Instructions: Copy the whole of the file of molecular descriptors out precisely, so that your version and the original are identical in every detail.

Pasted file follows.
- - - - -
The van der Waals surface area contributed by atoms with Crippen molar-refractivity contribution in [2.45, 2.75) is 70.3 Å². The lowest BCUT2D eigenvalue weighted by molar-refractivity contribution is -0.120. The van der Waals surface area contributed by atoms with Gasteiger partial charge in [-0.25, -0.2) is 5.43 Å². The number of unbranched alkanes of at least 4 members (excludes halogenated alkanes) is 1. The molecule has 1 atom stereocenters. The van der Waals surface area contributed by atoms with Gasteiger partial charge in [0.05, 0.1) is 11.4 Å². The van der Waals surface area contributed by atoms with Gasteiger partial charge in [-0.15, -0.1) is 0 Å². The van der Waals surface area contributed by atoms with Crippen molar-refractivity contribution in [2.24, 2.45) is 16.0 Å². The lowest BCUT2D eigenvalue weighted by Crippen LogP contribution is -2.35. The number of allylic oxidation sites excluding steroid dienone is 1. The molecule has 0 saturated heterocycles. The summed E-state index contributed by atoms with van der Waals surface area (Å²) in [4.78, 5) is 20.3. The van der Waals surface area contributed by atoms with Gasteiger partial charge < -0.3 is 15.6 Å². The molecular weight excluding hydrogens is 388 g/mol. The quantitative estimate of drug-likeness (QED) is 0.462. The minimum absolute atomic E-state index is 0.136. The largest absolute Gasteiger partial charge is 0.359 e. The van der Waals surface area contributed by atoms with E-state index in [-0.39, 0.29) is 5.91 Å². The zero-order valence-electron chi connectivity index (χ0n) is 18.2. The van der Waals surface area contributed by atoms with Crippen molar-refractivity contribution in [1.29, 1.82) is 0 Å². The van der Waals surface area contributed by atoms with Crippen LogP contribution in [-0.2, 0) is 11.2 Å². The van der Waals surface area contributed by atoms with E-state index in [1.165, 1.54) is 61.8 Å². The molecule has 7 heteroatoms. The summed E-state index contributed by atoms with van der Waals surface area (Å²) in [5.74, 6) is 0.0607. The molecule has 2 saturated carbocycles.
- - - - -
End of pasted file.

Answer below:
The van der Waals surface area contributed by atoms with Crippen molar-refractivity contribution in [2.45, 2.75) is 70.3 Å². The lowest BCUT2D eigenvalue weighted by molar-refractivity contribution is -0.120. The van der Waals surface area contributed by atoms with Gasteiger partial charge in [-0.25, -0.2) is 5.43 Å². The number of unbranched alkanes of at least 4 members (excludes halogenated alkanes) is 1. The molecule has 1 atom stereocenters. The van der Waals surface area contributed by atoms with Gasteiger partial charge in [0.05, 0.1) is 11.4 Å². The van der Waals surface area contributed by atoms with Gasteiger partial charge in [-0.15, -0.1) is 0 Å². The van der Waals surface area contributed by atoms with Crippen molar-refractivity contribution in [2.24, 2.45) is 16.0 Å². The lowest BCUT2D eigenvalue weighted by Crippen LogP contribution is -2.35. The number of allylic oxidation sites excluding steroid dienone is 1. The molecule has 0 saturated heterocycles. The summed E-state index contributed by atoms with van der Waals surface area (Å²) in [4.78, 5) is 20.3. The van der Waals surface area contributed by atoms with Gasteiger partial charge < -0.3 is 15.6 Å². The molecular weight excluding hydrogens is 388 g/mol. The quantitative estimate of drug-likeness (QED) is 0.462. The minimum absolute atomic E-state index is 0.136. The largest absolute Gasteiger partial charge is 0.359 e. The van der Waals surface area contributed by atoms with E-state index in [-0.39, 0.29) is 5.91 Å². The zero-order valence-electron chi connectivity index (χ0n) is 18.2. The van der Waals surface area contributed by atoms with Crippen molar-refractivity contribution in [1.29, 1.82) is 0 Å². The van der Waals surface area contributed by atoms with Crippen LogP contribution in [-0.2, 0) is 11.2 Å². The van der Waals surface area contributed by atoms with E-state index in [1.165, 1.54) is 61.8 Å². The molecule has 7 heteroatoms. The summed E-state index contributed by atoms with van der Waals surface area (Å²) in [5.74, 6) is 0.0607. The molecule has 2 saturated carbocycles.